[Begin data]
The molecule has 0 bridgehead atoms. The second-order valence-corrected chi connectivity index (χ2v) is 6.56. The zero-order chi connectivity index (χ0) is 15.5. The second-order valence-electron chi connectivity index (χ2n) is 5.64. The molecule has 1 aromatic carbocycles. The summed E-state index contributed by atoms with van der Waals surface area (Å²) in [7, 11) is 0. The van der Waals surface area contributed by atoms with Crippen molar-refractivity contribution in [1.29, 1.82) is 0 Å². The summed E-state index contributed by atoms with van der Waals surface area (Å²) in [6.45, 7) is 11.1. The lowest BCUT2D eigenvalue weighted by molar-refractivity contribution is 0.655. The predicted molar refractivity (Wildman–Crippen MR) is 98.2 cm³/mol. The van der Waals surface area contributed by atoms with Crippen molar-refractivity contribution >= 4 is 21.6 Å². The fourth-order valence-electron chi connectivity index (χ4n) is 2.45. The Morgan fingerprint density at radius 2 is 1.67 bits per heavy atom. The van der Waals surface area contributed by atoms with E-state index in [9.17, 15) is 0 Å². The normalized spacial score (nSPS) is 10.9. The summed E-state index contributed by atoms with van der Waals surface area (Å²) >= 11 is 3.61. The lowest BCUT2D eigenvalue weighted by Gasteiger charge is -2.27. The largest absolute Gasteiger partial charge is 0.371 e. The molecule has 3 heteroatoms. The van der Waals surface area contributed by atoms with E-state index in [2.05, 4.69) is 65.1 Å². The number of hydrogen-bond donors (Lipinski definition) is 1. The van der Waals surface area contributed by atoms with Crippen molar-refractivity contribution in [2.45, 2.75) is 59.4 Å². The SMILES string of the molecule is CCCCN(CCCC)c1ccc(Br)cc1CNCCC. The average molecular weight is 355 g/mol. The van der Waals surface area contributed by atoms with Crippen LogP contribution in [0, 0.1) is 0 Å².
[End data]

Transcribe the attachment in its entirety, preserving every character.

The molecule has 0 bridgehead atoms. The second-order valence-corrected chi connectivity index (χ2v) is 6.56. The zero-order chi connectivity index (χ0) is 15.5. The second-order valence-electron chi connectivity index (χ2n) is 5.64. The molecule has 1 aromatic carbocycles. The summed E-state index contributed by atoms with van der Waals surface area (Å²) in [7, 11) is 0. The van der Waals surface area contributed by atoms with Crippen molar-refractivity contribution in [1.29, 1.82) is 0 Å². The summed E-state index contributed by atoms with van der Waals surface area (Å²) in [6.45, 7) is 11.1. The lowest BCUT2D eigenvalue weighted by molar-refractivity contribution is 0.655. The predicted molar refractivity (Wildman–Crippen MR) is 98.2 cm³/mol. The van der Waals surface area contributed by atoms with Crippen molar-refractivity contribution >= 4 is 21.6 Å². The fourth-order valence-electron chi connectivity index (χ4n) is 2.45. The Morgan fingerprint density at radius 2 is 1.67 bits per heavy atom. The van der Waals surface area contributed by atoms with E-state index in [9.17, 15) is 0 Å². The normalized spacial score (nSPS) is 10.9. The summed E-state index contributed by atoms with van der Waals surface area (Å²) >= 11 is 3.61. The lowest BCUT2D eigenvalue weighted by Gasteiger charge is -2.27. The largest absolute Gasteiger partial charge is 0.371 e. The molecule has 3 heteroatoms. The van der Waals surface area contributed by atoms with E-state index in [2.05, 4.69) is 65.1 Å². The number of hydrogen-bond donors (Lipinski definition) is 1. The van der Waals surface area contributed by atoms with Crippen molar-refractivity contribution in [2.45, 2.75) is 59.4 Å². The SMILES string of the molecule is CCCCN(CCCC)c1ccc(Br)cc1CNCCC. The average molecular weight is 355 g/mol. The van der Waals surface area contributed by atoms with Crippen LogP contribution in [0, 0.1) is 0 Å².